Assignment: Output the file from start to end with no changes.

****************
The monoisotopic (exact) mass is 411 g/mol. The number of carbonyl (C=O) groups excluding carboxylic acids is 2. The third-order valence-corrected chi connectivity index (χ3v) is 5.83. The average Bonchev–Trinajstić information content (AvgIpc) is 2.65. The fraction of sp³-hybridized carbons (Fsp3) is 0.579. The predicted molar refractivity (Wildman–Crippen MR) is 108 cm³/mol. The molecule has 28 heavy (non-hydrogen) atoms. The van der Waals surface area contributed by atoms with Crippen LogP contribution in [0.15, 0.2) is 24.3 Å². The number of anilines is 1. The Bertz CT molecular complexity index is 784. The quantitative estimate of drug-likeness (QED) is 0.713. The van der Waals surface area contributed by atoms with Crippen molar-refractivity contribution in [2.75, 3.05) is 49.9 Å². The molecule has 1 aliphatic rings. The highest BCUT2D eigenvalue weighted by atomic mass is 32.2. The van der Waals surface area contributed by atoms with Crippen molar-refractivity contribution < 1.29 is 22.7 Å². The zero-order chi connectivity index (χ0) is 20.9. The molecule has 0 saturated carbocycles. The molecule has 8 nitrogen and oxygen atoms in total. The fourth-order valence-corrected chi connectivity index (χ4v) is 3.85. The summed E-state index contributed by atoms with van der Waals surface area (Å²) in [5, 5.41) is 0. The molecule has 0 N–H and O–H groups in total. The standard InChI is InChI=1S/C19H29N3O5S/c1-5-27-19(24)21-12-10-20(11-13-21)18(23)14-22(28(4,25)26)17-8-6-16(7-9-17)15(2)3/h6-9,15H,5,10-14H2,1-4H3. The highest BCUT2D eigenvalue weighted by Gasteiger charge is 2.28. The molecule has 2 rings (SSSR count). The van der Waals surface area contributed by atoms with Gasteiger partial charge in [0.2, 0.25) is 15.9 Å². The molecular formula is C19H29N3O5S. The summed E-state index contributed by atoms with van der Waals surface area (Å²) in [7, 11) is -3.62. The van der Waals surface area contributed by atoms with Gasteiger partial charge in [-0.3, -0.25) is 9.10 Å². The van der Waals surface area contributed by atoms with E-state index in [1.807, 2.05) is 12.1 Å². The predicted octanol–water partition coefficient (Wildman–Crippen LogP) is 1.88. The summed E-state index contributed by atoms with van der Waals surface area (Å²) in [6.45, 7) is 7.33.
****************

The monoisotopic (exact) mass is 411 g/mol. The number of carbonyl (C=O) groups excluding carboxylic acids is 2. The third-order valence-corrected chi connectivity index (χ3v) is 5.83. The average Bonchev–Trinajstić information content (AvgIpc) is 2.65. The fraction of sp³-hybridized carbons (Fsp3) is 0.579. The predicted molar refractivity (Wildman–Crippen MR) is 108 cm³/mol. The molecule has 28 heavy (non-hydrogen) atoms. The van der Waals surface area contributed by atoms with Crippen LogP contribution in [0.15, 0.2) is 24.3 Å². The number of anilines is 1. The Bertz CT molecular complexity index is 784. The quantitative estimate of drug-likeness (QED) is 0.713. The van der Waals surface area contributed by atoms with Crippen molar-refractivity contribution in [2.75, 3.05) is 49.9 Å². The molecule has 1 aliphatic rings. The highest BCUT2D eigenvalue weighted by atomic mass is 32.2. The van der Waals surface area contributed by atoms with Crippen molar-refractivity contribution < 1.29 is 22.7 Å². The zero-order chi connectivity index (χ0) is 20.9. The molecule has 0 saturated carbocycles. The molecule has 8 nitrogen and oxygen atoms in total. The fourth-order valence-corrected chi connectivity index (χ4v) is 3.85. The summed E-state index contributed by atoms with van der Waals surface area (Å²) in [5, 5.41) is 0. The molecule has 0 N–H and O–H groups in total. The standard InChI is InChI=1S/C19H29N3O5S/c1-5-27-19(24)21-12-10-20(11-13-21)18(23)14-22(28(4,25)26)17-8-6-16(7-9-17)15(2)3/h6-9,15H,5,10-14H2,1-4H3. The highest BCUT2D eigenvalue weighted by Gasteiger charge is 2.28. The molecule has 2 rings (SSSR count). The van der Waals surface area contributed by atoms with Gasteiger partial charge in [0.2, 0.25) is 15.9 Å². The molecular formula is C19H29N3O5S. The summed E-state index contributed by atoms with van der Waals surface area (Å²) in [7, 11) is -3.62. The van der Waals surface area contributed by atoms with Gasteiger partial charge in [-0.3, -0.25) is 9.10 Å². The van der Waals surface area contributed by atoms with E-state index in [1.807, 2.05) is 12.1 Å². The predicted octanol–water partition coefficient (Wildman–Crippen LogP) is 1.88. The summed E-state index contributed by atoms with van der Waals surface area (Å²) in [6.45, 7) is 7.33.